Aggressive, frightening, threatening– these are a few stereotypes that some people have of Pit Bulls. However, Pit Bulls have not always had the reputation they do now. Throughout the centuries the Pit Bull has changed, as has the culture surrounding them.

Fashion has dictated that Pit Bulls have different builds, and The American Kennel Club does not recognize the breed so there is not an official standard for appearance, said Lindsey Lieberman, Certified Professional Dog Trainer- Knowledge Assessed.

Although the AKC does not recognize the Pit Bull as an official breed, American Pit Bull Terriers, American Staffordshire Terriers and Staffordshire Bull Terriers are recognized, according to Pit Bull Rescue Central. Pit Bulls is a generic term used by the public to describe these dogs.

As a result of selective breeding, the temperament of Pits Bulls has also changed.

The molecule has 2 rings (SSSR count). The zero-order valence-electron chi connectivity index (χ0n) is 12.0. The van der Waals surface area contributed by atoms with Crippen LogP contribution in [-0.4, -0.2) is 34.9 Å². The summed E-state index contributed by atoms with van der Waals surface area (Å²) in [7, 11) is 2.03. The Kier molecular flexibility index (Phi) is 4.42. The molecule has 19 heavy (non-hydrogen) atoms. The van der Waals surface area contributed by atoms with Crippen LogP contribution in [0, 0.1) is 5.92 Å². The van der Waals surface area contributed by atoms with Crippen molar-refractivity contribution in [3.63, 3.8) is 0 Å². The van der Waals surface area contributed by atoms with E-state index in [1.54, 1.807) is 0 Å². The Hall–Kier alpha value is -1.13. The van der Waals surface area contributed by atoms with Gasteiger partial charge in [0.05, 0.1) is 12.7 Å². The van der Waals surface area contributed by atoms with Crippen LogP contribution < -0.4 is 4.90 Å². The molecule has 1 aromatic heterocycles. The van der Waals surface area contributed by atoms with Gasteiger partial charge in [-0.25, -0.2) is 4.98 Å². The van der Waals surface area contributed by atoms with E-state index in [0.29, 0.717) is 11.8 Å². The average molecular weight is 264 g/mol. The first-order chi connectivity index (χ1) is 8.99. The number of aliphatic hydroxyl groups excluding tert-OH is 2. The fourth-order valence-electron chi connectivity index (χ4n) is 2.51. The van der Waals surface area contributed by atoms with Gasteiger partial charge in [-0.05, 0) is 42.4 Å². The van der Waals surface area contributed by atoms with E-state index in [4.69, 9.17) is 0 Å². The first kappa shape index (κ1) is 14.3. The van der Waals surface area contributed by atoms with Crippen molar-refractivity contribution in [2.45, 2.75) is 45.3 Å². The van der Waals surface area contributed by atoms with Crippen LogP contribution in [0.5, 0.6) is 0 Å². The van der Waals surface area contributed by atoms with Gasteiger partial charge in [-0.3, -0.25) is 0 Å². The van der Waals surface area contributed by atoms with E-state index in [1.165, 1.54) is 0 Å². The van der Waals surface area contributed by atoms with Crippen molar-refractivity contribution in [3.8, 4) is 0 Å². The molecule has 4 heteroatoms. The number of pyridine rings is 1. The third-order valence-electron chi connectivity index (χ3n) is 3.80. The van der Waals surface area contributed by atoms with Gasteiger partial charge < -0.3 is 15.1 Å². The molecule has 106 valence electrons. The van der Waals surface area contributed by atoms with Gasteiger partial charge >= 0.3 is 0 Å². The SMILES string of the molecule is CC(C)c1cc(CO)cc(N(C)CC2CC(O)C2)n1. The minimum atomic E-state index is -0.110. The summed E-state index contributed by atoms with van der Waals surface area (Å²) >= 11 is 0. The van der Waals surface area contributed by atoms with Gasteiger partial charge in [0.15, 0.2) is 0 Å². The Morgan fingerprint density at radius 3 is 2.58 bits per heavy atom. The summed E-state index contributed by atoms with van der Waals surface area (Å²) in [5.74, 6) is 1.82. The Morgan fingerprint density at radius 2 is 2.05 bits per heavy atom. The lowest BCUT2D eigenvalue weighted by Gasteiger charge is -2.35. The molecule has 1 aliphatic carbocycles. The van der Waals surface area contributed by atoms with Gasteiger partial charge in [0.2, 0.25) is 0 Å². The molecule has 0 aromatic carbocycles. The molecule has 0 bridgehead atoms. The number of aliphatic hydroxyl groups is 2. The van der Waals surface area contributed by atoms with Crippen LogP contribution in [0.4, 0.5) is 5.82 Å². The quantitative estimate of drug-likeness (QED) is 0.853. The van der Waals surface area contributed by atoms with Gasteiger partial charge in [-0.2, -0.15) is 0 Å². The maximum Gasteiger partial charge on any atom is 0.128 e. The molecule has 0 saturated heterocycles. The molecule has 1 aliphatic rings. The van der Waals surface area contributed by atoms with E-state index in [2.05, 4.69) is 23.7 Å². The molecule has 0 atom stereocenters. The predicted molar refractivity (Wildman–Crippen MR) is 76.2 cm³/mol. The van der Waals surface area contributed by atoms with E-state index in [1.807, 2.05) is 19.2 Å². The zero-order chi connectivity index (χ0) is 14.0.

Responsible people are breeding aggression out of Pit Bulls, while dog fighters and other individuals who do not have the best interest of the dog at heart are breeding aggression and other guarding tendencies into the dogs, Lieberman said.

“That, along with huge differences in upbringing and training, is why there are great Pit Bulls and less fortunate Pit Bulls out there – but it’s worth noting that the qualities brought out in a dog – be it Pit Bull, Chihuahua, or Golden Retriever – are owed entirely to humans,” she said. “Dogs are what we make them.”

There are many things that contribute to the negative stereotypes that surround Pit Bulls. One myth is that Pit Bulls have permanently locked jaws, but aside from normal variation in skull shape among dogs, Pit bulls have essentially the same skull structure as other dogs, Lieberman said.

Pit Bulls do have a high drive and good tugging abilities which allow them to hold on when biting, however this does not mean that all Pit Bulls are aggressive by nature.

Aggression in dogs can be learned or inherited, and historically there has always been a dog stereotyped as being aggressive. In the 1970s German Shepherds had a reputation of being aggressive and in the 80s and 90s Rottweilers did. Currently Pit Bulls do, as some owners are breeding them for the wrong things, such as guarding or illegal dog fighting, Lieberman said.